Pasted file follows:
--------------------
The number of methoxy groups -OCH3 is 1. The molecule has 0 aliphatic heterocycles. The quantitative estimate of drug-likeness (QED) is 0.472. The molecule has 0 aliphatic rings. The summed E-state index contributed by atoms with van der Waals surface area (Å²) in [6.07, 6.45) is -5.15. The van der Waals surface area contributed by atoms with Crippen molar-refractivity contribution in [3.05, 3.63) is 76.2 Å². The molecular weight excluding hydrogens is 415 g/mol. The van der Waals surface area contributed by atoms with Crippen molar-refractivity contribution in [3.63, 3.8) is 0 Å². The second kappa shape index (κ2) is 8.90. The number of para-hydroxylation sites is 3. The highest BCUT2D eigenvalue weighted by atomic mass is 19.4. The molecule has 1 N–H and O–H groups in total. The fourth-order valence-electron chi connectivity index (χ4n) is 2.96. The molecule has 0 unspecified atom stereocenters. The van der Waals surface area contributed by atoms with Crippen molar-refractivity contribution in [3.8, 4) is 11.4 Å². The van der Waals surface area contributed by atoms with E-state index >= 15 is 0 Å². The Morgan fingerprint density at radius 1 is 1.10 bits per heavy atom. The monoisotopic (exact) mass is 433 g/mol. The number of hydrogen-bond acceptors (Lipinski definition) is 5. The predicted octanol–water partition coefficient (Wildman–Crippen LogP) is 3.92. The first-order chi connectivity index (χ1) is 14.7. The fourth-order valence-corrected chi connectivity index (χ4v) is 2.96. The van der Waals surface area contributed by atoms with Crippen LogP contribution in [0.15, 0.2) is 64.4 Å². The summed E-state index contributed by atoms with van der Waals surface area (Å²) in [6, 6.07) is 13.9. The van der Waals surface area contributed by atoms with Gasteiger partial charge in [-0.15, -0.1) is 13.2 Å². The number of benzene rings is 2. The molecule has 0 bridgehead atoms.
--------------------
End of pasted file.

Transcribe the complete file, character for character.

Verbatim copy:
The number of methoxy groups -OCH3 is 1. The molecule has 0 aliphatic heterocycles. The quantitative estimate of drug-likeness (QED) is 0.472. The molecule has 0 aliphatic rings. The summed E-state index contributed by atoms with van der Waals surface area (Å²) in [6.07, 6.45) is -5.15. The van der Waals surface area contributed by atoms with Crippen molar-refractivity contribution in [3.05, 3.63) is 76.2 Å². The molecular weight excluding hydrogens is 415 g/mol. The van der Waals surface area contributed by atoms with Crippen molar-refractivity contribution in [3.63, 3.8) is 0 Å². The second kappa shape index (κ2) is 8.90. The number of para-hydroxylation sites is 3. The highest BCUT2D eigenvalue weighted by atomic mass is 19.4. The molecule has 1 N–H and O–H groups in total. The fourth-order valence-electron chi connectivity index (χ4n) is 2.96. The molecule has 0 unspecified atom stereocenters. The van der Waals surface area contributed by atoms with Crippen molar-refractivity contribution in [3.8, 4) is 11.4 Å². The van der Waals surface area contributed by atoms with E-state index >= 15 is 0 Å². The Morgan fingerprint density at radius 1 is 1.10 bits per heavy atom. The monoisotopic (exact) mass is 433 g/mol. The number of hydrogen-bond acceptors (Lipinski definition) is 5. The predicted octanol–water partition coefficient (Wildman–Crippen LogP) is 3.92. The first-order chi connectivity index (χ1) is 14.7. The fourth-order valence-corrected chi connectivity index (χ4v) is 2.96. The van der Waals surface area contributed by atoms with Crippen LogP contribution in [0.15, 0.2) is 64.4 Å². The summed E-state index contributed by atoms with van der Waals surface area (Å²) in [6, 6.07) is 13.9. The van der Waals surface area contributed by atoms with Gasteiger partial charge in [-0.15, -0.1) is 13.2 Å². The number of benzene rings is 2. The molecule has 0 bridgehead atoms.